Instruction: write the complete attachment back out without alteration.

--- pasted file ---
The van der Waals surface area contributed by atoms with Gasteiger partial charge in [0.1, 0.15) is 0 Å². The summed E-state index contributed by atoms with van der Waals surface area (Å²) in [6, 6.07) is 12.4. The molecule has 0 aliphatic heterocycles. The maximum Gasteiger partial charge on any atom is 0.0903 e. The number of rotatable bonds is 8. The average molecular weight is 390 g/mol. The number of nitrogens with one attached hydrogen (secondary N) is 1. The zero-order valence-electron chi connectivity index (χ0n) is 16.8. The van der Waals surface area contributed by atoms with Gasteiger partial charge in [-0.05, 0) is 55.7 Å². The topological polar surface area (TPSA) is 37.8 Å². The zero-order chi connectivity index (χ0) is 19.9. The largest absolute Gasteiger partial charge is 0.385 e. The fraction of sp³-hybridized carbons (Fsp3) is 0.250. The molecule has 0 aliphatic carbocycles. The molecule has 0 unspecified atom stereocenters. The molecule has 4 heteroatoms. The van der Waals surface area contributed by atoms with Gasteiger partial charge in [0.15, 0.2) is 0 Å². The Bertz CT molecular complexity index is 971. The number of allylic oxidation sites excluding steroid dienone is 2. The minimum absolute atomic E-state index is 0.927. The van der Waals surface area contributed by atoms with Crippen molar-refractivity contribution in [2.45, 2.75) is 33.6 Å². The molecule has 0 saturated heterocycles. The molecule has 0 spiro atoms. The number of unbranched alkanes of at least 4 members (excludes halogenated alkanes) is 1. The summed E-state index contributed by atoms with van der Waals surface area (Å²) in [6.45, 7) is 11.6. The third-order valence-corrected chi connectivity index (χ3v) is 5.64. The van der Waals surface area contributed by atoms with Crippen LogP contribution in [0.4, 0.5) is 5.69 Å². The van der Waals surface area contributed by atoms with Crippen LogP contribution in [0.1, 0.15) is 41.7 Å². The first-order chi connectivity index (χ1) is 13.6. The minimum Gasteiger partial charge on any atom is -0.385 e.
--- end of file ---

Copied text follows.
The van der Waals surface area contributed by atoms with Gasteiger partial charge in [0.1, 0.15) is 0 Å². The summed E-state index contributed by atoms with van der Waals surface area (Å²) in [6, 6.07) is 12.4. The molecule has 0 aliphatic heterocycles. The maximum Gasteiger partial charge on any atom is 0.0903 e. The number of rotatable bonds is 8. The average molecular weight is 390 g/mol. The number of nitrogens with one attached hydrogen (secondary N) is 1. The zero-order valence-electron chi connectivity index (χ0n) is 16.8. The van der Waals surface area contributed by atoms with Gasteiger partial charge in [-0.05, 0) is 55.7 Å². The topological polar surface area (TPSA) is 37.8 Å². The zero-order chi connectivity index (χ0) is 19.9. The largest absolute Gasteiger partial charge is 0.385 e. The fraction of sp³-hybridized carbons (Fsp3) is 0.250. The molecule has 0 aliphatic carbocycles. The molecule has 0 unspecified atom stereocenters. The molecule has 4 heteroatoms. The van der Waals surface area contributed by atoms with Gasteiger partial charge in [0.15, 0.2) is 0 Å². The Bertz CT molecular complexity index is 971. The number of allylic oxidation sites excluding steroid dienone is 2. The minimum absolute atomic E-state index is 0.927. The van der Waals surface area contributed by atoms with Crippen molar-refractivity contribution in [2.45, 2.75) is 33.6 Å². The molecule has 0 saturated heterocycles. The molecule has 0 spiro atoms. The number of unbranched alkanes of at least 4 members (excludes halogenated alkanes) is 1. The summed E-state index contributed by atoms with van der Waals surface area (Å²) in [6.45, 7) is 11.6. The third-order valence-corrected chi connectivity index (χ3v) is 5.64. The van der Waals surface area contributed by atoms with Crippen LogP contribution in [0.4, 0.5) is 5.69 Å². The van der Waals surface area contributed by atoms with Crippen LogP contribution in [0.1, 0.15) is 41.7 Å². The first-order chi connectivity index (χ1) is 13.6. The minimum Gasteiger partial charge on any atom is -0.385 e.